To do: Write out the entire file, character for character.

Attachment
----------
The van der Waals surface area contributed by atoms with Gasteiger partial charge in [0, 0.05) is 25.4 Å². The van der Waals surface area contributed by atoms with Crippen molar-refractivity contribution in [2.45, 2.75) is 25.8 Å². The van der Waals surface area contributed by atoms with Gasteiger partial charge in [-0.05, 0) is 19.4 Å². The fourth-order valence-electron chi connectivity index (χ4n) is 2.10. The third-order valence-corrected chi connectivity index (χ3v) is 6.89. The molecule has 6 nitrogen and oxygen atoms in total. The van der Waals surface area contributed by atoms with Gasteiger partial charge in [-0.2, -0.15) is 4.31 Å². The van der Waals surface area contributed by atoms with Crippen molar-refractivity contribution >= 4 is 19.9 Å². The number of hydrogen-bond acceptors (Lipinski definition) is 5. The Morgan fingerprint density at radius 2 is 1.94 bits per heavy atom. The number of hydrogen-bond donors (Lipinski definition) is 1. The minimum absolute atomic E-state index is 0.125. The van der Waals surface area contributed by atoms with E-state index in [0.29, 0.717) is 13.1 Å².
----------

The van der Waals surface area contributed by atoms with Gasteiger partial charge in [0, 0.05) is 25.4 Å². The van der Waals surface area contributed by atoms with Crippen molar-refractivity contribution in [2.45, 2.75) is 25.8 Å². The van der Waals surface area contributed by atoms with Gasteiger partial charge in [-0.05, 0) is 19.4 Å². The fourth-order valence-electron chi connectivity index (χ4n) is 2.10. The third-order valence-corrected chi connectivity index (χ3v) is 6.89. The molecule has 6 nitrogen and oxygen atoms in total. The van der Waals surface area contributed by atoms with Gasteiger partial charge in [-0.2, -0.15) is 4.31 Å². The van der Waals surface area contributed by atoms with Crippen molar-refractivity contribution >= 4 is 19.9 Å². The number of hydrogen-bond acceptors (Lipinski definition) is 5. The Morgan fingerprint density at radius 2 is 1.94 bits per heavy atom. The number of hydrogen-bond donors (Lipinski definition) is 1. The minimum absolute atomic E-state index is 0.125. The van der Waals surface area contributed by atoms with E-state index in [0.29, 0.717) is 13.1 Å².